For many years, that anguished winter was what made Campbell’s party famous, but for modern-day scientists of Antarctica, it’s a stray note in Campbell’s notebook that makes his journey worth remembering. Tucked away in the explorer’s 105-year-old journal is a passing mention of liquid water on Antarctica, a phenomenon that hydrologists are just now beginning to understand.
The first-ever hydrological survey of Antarctica has just been completed, and it found nearly 700 streams, ponds, and waterfalls, a sprawling and active meltwater drainage system never previously documented. The system appears to cover the entire continent, carrying water across both grounded ice and the floating ice shelves which surround its coast.
Its scale rivals anything found on the more temperate parts of the planet. Ponds can grow to be gargantuan—50 miles long—fed by streams carrying as much water as the Potomac or the Hudson. One stream system drains water from the heights of the Trans-Antarctic Mountains, more than 4,000 feet above sea level. Another ferries meltwater more than 75 miles, from glaciers on the land-surface of the continent to a large pond in the Ross Ice Shelf.
The survey was announced Wednesday in two papers in the journal Nature. It brought together decades of aerial and satellite photography of Antarctica with some of the earliest documented in-person observations.
“I think most polar scientists have considered water moving across the surface of Antarctica to be extremely rare. But we found a lot of it, over very large areas,” says Jonathan Kingslake, a glaciologist at Columbia University and one of the authors of the paper, in a statement. The survey also confirms that these ponds and rivers have existed in some form for decades.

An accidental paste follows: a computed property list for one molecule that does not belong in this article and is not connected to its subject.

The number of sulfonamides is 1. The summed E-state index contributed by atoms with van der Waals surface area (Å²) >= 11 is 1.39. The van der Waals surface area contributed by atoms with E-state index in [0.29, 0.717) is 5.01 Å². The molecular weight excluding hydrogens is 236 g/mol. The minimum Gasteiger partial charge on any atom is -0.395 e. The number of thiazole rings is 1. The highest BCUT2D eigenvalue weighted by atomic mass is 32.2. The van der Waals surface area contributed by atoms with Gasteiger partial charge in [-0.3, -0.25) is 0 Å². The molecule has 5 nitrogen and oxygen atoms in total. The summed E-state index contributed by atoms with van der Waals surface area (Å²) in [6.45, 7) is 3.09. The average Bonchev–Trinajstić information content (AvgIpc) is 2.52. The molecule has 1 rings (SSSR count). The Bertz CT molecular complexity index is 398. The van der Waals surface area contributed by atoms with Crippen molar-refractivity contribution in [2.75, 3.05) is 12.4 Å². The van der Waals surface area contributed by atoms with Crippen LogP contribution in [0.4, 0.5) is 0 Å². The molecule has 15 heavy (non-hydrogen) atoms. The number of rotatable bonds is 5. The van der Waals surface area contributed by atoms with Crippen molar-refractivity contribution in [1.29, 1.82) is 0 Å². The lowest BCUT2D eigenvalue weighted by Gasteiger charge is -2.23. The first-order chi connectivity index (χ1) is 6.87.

The discovery fleshes out some major geographical features of Antarctica, the world’s least mapped land area. Most of the continent was not surveyed until the middle of 1957, when Soviet and Western scientists collaborated on the International Geophysical Year. (Imagine if we suddenly discovered several ponds the length of Rhode Island hidden in North America.)
“There was really so little known about the hydrology of Antarctica,” says Ian Willis, a glaciologist at the Scott Polar Research Institute at Cambridge University who was not connected to the paper. “About 10 years ago, I used to tell the students that there’s just starting to be an understanding of water and the Greenland ice sheet. The same is true of Antarctica today.”
The studies have an importance beyond the science of the world’s least-understood land area. They may require the recalculation of some of the longest-term estimates of sea-level rise, though it is unclear whether those projections will increase or decrease.
Contemporary models of the planet’s snow-and-ice system—the cryosphere—do not account for such an expansive meltwater network in Antarctica. Instead, they assumed that large meltwater ponds would rapidly melt and destroy ice shelves. In 2002, a 12,000-year-old ice shelf called Larsen-B disintegrated in less than six months after large ponds of meltwater formed on its surface. Researchers projected that future ice shelves would meet a similar fate.